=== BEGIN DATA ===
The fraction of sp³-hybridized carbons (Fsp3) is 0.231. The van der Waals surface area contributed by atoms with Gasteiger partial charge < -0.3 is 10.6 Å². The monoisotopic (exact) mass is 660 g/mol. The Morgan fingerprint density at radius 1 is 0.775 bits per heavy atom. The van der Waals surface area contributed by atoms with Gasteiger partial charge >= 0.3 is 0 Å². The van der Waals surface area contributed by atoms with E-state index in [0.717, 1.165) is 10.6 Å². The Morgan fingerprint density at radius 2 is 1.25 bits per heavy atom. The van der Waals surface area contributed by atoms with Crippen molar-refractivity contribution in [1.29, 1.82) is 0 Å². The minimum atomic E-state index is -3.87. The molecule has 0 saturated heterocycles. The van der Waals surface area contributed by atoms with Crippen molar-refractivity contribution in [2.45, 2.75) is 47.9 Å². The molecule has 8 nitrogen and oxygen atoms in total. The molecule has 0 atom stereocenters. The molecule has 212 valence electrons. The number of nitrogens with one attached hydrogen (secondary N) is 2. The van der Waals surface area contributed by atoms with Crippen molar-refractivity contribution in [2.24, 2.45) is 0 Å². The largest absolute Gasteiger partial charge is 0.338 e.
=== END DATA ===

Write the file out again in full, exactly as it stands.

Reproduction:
The fraction of sp³-hybridized carbons (Fsp3) is 0.231. The van der Waals surface area contributed by atoms with Gasteiger partial charge < -0.3 is 10.6 Å². The monoisotopic (exact) mass is 660 g/mol. The Morgan fingerprint density at radius 1 is 0.775 bits per heavy atom. The van der Waals surface area contributed by atoms with Gasteiger partial charge >= 0.3 is 0 Å². The van der Waals surface area contributed by atoms with E-state index in [0.717, 1.165) is 10.6 Å². The Morgan fingerprint density at radius 2 is 1.25 bits per heavy atom. The van der Waals surface area contributed by atoms with Crippen molar-refractivity contribution in [1.29, 1.82) is 0 Å². The minimum atomic E-state index is -3.87. The molecule has 0 saturated heterocycles. The van der Waals surface area contributed by atoms with Crippen molar-refractivity contribution in [2.45, 2.75) is 47.9 Å². The molecule has 8 nitrogen and oxygen atoms in total. The molecule has 0 atom stereocenters. The molecule has 212 valence electrons. The number of nitrogens with one attached hydrogen (secondary N) is 2. The van der Waals surface area contributed by atoms with Crippen molar-refractivity contribution in [2.24, 2.45) is 0 Å². The largest absolute Gasteiger partial charge is 0.338 e.